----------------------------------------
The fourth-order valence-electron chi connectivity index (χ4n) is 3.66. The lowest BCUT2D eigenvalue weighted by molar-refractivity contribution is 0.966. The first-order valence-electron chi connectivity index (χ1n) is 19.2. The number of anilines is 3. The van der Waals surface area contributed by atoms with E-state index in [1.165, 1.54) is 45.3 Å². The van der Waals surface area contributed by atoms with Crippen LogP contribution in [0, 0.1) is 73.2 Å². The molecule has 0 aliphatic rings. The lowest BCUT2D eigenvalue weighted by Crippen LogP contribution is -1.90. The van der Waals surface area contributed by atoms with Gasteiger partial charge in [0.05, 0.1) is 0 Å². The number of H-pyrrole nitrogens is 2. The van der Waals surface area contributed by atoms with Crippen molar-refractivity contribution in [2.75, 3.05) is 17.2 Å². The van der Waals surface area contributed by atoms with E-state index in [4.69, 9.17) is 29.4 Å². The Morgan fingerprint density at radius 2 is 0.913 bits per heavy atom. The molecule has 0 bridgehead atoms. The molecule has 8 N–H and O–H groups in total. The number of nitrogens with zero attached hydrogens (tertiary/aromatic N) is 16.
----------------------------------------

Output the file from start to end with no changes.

The fourth-order valence-electron chi connectivity index (χ4n) is 3.66. The lowest BCUT2D eigenvalue weighted by molar-refractivity contribution is 0.966. The first-order valence-electron chi connectivity index (χ1n) is 19.2. The number of anilines is 3. The van der Waals surface area contributed by atoms with E-state index in [1.165, 1.54) is 45.3 Å². The van der Waals surface area contributed by atoms with Crippen LogP contribution in [0, 0.1) is 73.2 Å². The molecule has 0 aliphatic rings. The lowest BCUT2D eigenvalue weighted by Crippen LogP contribution is -1.90. The van der Waals surface area contributed by atoms with Gasteiger partial charge in [0.05, 0.1) is 0 Å². The number of H-pyrrole nitrogens is 2. The van der Waals surface area contributed by atoms with Crippen molar-refractivity contribution in [2.75, 3.05) is 17.2 Å². The van der Waals surface area contributed by atoms with E-state index in [4.69, 9.17) is 29.4 Å². The Morgan fingerprint density at radius 2 is 0.913 bits per heavy atom. The molecule has 0 bridgehead atoms. The molecule has 8 N–H and O–H groups in total. The number of nitrogens with zero attached hydrogens (tertiary/aromatic N) is 16.